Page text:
Multiverse From Wikipedia, the free encyclopedia


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The multiverse (or meta-universe, metaverse) is the hypothetical set of multiple possible universes (including the historical universe we consistently experience) that together comprise everything that exists: the entirety of space, time, matter, and energy as well as the physical laws and constants that describe them.

The term was coined in 1895 by the American philosopher and psychologist William James.

The various universes within the multiverse are sometimes called parallel universes.

The structure of the multiverse, the nature of each universe within it and the relationship between the various constituent universes, depend on the specific multiverse hypothesis considered.

Multiverses have been hypothesized in cosmology, physics, astronomy, religion, philosophy, transpersonal psychology and fiction, particularly in science fiction and fantasy.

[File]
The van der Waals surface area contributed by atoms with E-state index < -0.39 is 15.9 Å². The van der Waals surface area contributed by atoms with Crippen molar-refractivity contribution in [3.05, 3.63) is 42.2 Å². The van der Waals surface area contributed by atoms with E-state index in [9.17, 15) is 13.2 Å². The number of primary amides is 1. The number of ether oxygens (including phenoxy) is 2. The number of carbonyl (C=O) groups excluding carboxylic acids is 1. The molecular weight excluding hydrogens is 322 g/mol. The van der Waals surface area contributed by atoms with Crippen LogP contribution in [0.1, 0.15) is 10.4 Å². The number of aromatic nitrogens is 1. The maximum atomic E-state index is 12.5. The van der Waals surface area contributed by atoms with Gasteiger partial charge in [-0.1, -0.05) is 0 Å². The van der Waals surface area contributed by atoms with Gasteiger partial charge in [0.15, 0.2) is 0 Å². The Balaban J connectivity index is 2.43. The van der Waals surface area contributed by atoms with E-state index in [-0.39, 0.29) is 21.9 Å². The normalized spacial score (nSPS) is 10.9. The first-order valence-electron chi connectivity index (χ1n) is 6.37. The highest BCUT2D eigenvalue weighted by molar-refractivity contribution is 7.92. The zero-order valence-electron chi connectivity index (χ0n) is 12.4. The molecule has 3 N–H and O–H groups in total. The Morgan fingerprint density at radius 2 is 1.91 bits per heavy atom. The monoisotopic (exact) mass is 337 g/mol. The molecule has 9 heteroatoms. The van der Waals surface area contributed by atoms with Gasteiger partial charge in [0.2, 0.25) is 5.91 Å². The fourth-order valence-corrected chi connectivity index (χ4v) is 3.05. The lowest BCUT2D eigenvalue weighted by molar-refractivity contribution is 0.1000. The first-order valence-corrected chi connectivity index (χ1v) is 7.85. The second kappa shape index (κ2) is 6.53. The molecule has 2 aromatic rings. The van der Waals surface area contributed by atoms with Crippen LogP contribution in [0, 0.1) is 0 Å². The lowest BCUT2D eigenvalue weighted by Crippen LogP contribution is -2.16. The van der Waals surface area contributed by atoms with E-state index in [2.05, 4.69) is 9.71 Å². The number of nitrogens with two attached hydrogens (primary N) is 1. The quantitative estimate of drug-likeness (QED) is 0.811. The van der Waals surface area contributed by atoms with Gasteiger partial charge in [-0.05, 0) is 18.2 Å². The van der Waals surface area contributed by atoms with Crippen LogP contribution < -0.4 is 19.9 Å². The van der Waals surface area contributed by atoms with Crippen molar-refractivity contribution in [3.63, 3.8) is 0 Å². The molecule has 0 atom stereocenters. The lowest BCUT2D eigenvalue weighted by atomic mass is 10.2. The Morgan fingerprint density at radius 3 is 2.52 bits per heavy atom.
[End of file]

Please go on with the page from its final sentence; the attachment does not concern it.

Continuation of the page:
In these contexts, parallel universes are also called "alternative universes", "quantum universes", "interpenetrating dimensions", "parallel dimensions", "parallel worlds", "alternative realities", "alternative timelines", and "dimensional planes," among others.


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Observation of Rare Particles May Shed Light On Why the Universe Has More Matter Than Antimatter


cosmology, antimatter,cern

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ScienceDaily (June 19, 2011) — Shortly after experiments on the Large Hadron Collider (LHC) at the CERN laboratory near Geneva, Switzerland began yielding scientific data last fall, a group of scientists led by a Syracuse University physicist became the first to observe the decays of a rare particle that was present right after the Big Bang.



By studying this particle, scientists hope to solve the mystery of why the universe evolved with more matter than antimatter.

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New Data Still Have Scientists in Dark Over Dark Matter June, 8th 2011


dark matter,dark energy,cosmology,skynetblogs

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A dark-matter experiment deep in the Soudan mine of Minnesota now has detected a seasonal signal variation similar to one an Italian experiment has been reporting for more than a decade.


The new seasonal variation, recorded by the Coherent Germanium Neutrino Technology (CoGeNT) experiment, is exactly what theoreticians had predicted if dark matter turned out to be what physicists call Weakly Interacting Massive Particles (WIMPs).


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